With a vintage 1980s-era skateboard belonging to Tony Hawk, the Smithsonian National Museum of American History has begun a collection of artifacts focusing on skateboarding and skate culture.
"Skateboarding is a sport that highlights the inventive and entrepreneurial spirit of our nation," said Brent D. Glass, director of the Washington, D.C.-based museum. "Tony Hawk strongly embodies this spirit, and for this reason I am pleased that his deck launches our collecting initiative."
Hawk, 42, donated the pro model by Powell-Peralta after skating on it at the Quiksilver All '80s All Day Vert Jam, held at Surf Expo in Orlando earlier this month. Wearing 80s-era garb, including a flyaway helmet, fluorescent Jams and knee high-socks, Hawk performed inverts, McTwists, and Madonnas. And just like the old days, he won against a field that included some former competitive rivals such as Christian Hosoi, Mike McGill and Kevin Staab.
"It is one of my personally used signature decks that I saved from 1987," Hawk said by e-mail, referring to the donated board. "I rode it briefly back then but dismantled it for some unknown reason and kept it through the years. The trucks are original Tracker magnesiums and the Lapper is one of few still in existence. The wheels, however, are relatively new."
Adapting to the old board was not easy though. "It was challenging because the tail is much wider than anything I've ridden in the last 15 years, the wheel base is shorter, and it has no nose," Hawk said. "My front foot came off many times during practice because I would slide it too far forward."
Hawk said the Smithsonian inquired through his foundation about acquiring one of his boards."I was excited, but confused as to why they wanted a retro board instead of a modern one," he said. "But now I understand; it is a time capsule that represents a significant era in skating."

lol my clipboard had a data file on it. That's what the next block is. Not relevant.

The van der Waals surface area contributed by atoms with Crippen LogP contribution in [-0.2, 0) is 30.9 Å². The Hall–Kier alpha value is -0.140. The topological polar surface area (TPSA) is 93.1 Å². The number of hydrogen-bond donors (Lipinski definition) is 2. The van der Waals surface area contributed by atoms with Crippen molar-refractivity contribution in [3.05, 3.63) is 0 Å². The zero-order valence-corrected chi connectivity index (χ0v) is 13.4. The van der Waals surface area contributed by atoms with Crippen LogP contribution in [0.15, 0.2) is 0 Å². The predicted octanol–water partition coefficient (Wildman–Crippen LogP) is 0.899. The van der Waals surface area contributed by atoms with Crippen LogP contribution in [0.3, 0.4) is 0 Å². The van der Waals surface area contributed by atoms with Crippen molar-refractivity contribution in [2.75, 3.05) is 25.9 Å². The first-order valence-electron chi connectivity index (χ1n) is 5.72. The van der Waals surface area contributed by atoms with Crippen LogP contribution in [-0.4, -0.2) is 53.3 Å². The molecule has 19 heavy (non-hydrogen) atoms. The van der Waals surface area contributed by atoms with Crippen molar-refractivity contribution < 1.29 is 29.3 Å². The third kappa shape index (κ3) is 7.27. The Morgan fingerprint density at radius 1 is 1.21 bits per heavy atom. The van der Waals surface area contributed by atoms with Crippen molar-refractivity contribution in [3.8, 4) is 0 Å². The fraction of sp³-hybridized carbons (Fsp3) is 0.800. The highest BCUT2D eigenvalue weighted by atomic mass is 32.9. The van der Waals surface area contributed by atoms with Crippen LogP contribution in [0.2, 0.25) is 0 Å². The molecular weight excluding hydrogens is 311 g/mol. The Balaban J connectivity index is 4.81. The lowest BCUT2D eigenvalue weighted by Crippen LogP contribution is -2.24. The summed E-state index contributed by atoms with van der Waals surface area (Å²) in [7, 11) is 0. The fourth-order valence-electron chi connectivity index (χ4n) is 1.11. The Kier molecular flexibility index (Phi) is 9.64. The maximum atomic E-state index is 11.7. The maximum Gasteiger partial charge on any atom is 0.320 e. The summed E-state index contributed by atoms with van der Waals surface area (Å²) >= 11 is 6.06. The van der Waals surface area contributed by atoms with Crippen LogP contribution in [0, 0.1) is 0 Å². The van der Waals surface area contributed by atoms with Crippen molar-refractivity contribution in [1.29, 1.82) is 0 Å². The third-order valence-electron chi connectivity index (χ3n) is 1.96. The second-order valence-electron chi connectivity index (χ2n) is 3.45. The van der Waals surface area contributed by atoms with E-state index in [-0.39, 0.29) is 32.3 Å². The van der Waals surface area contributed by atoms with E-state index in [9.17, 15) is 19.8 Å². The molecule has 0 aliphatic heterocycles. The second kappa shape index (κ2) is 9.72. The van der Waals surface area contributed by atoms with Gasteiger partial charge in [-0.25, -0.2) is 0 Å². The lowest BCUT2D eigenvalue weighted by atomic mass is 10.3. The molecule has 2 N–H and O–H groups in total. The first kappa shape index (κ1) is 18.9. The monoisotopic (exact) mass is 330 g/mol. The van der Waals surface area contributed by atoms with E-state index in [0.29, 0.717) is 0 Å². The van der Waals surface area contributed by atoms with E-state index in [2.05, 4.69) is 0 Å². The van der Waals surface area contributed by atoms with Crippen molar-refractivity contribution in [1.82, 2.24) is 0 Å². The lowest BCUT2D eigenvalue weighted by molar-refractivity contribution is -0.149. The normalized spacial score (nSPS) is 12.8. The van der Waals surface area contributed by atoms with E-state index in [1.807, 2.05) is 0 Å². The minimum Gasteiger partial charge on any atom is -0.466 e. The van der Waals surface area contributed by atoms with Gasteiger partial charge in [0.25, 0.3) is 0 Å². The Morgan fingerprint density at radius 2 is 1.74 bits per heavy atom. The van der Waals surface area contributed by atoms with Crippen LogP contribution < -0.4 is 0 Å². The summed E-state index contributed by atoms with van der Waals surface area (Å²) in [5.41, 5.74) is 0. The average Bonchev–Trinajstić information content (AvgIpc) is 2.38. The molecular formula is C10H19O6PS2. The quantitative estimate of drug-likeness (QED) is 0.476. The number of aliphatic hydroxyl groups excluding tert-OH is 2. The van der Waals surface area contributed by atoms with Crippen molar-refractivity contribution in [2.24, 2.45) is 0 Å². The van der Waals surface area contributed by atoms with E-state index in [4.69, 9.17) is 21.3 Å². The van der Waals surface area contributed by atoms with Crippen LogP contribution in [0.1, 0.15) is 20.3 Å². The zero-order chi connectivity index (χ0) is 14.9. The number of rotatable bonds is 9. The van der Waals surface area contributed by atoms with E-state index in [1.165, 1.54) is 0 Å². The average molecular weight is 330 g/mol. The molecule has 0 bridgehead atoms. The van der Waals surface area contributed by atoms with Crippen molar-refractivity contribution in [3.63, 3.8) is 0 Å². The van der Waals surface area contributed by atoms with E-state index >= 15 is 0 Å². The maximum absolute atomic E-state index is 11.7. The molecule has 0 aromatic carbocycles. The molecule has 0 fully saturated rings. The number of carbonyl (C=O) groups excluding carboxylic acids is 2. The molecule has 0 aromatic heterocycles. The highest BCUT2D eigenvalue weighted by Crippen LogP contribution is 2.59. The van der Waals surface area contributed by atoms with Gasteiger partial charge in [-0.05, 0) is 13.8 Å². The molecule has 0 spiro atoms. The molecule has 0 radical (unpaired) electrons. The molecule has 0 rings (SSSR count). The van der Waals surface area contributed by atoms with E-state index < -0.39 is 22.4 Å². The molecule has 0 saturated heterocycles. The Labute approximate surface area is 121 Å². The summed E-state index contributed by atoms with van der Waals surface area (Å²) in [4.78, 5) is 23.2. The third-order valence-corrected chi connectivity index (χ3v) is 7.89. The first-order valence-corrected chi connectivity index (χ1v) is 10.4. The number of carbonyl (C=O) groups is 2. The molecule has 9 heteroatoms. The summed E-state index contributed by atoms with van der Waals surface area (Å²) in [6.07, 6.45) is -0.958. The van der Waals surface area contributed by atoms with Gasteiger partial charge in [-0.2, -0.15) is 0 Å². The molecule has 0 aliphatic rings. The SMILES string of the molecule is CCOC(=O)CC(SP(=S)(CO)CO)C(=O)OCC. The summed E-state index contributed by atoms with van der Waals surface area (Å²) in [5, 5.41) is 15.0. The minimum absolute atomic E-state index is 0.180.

Hawk's board is the first artifact in a broader collection focusing on skateboarding and skate culture by the museum's Lemelson Center for the Study of Invention and Innovation, according to spokesperson Kate Wiley. The museum is interested in the material culture of skateboarding, including archival items, equipment, technology, tricks and other paraphernalia such as video games.
Wiley said interest in skateboarding grew out of an exhibition from 2009 at the Smithsonian's National Museum of the American Indian called Ramp It Up: Skateboard Culture in Native America. The Lemelson Center already has a collection dedicated to snowboarding.
The graphics on Hawk's deck feature a familiar image from the 1980s, with the skull of a hawk superimposed on an iron cross. It was designed by Powell's in-house artist, Vernon Courtland Johnson (VCJ), who helped create the skull and bones imagery common in skateboarding.
"Skaters have always been known to be unique and artistic, so the lifestyle encompasses much more than the physical act," Hawk said. "It has influenced art, music and fashion, and helped to redefine sports in our country."
Hawk's board will join a 1978 Honeycomb Pool Board donated by Stacy Peralta, and another Powell board in the museum's permanent sports collection.
Wiley said the museum has no plans to display the boards yet.